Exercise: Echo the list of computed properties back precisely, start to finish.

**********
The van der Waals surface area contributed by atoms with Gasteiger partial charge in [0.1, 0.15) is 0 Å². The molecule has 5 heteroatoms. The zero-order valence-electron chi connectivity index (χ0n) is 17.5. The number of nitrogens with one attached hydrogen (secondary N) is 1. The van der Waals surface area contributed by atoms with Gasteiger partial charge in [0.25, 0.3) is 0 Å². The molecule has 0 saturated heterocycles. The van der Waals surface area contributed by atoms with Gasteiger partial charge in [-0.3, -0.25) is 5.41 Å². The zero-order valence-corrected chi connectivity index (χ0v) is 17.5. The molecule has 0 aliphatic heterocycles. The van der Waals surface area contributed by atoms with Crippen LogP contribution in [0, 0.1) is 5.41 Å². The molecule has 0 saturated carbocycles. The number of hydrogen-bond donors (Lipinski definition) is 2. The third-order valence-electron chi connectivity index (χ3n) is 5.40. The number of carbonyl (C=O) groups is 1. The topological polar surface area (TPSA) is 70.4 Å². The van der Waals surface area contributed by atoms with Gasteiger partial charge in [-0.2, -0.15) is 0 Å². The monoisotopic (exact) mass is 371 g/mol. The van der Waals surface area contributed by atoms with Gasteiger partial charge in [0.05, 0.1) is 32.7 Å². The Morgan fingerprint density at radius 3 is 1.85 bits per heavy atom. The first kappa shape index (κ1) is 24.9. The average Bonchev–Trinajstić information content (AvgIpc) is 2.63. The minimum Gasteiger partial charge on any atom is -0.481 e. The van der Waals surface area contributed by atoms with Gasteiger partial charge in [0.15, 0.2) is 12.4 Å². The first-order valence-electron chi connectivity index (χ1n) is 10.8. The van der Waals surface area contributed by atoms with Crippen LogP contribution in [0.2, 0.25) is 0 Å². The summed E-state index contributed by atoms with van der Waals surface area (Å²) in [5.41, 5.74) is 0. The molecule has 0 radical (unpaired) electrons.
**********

The van der Waals surface area contributed by atoms with Gasteiger partial charge in [0.1, 0.15) is 0 Å². The molecule has 5 heteroatoms. The zero-order valence-electron chi connectivity index (χ0n) is 17.5. The number of nitrogens with one attached hydrogen (secondary N) is 1. The van der Waals surface area contributed by atoms with Gasteiger partial charge in [0.25, 0.3) is 0 Å². The molecule has 0 saturated heterocycles. The van der Waals surface area contributed by atoms with Gasteiger partial charge in [-0.3, -0.25) is 5.41 Å². The zero-order valence-corrected chi connectivity index (χ0v) is 17.5. The molecule has 0 aliphatic heterocycles. The van der Waals surface area contributed by atoms with Crippen LogP contribution in [0, 0.1) is 5.41 Å². The molecule has 0 saturated carbocycles. The number of hydrogen-bond donors (Lipinski definition) is 2. The third-order valence-electron chi connectivity index (χ3n) is 5.40. The number of carbonyl (C=O) groups is 1. The topological polar surface area (TPSA) is 70.4 Å². The van der Waals surface area contributed by atoms with Gasteiger partial charge in [-0.2, -0.15) is 0 Å². The monoisotopic (exact) mass is 371 g/mol. The van der Waals surface area contributed by atoms with Gasteiger partial charge in [0.05, 0.1) is 32.7 Å². The Morgan fingerprint density at radius 3 is 1.85 bits per heavy atom. The first kappa shape index (κ1) is 24.9. The average Bonchev–Trinajstić information content (AvgIpc) is 2.63. The minimum Gasteiger partial charge on any atom is -0.481 e. The van der Waals surface area contributed by atoms with Gasteiger partial charge in [0.15, 0.2) is 12.4 Å². The first-order valence-electron chi connectivity index (χ1n) is 10.8. The van der Waals surface area contributed by atoms with Crippen LogP contribution in [0.2, 0.25) is 0 Å². The summed E-state index contributed by atoms with van der Waals surface area (Å²) in [5.41, 5.74) is 0. The molecule has 0 radical (unpaired) electrons.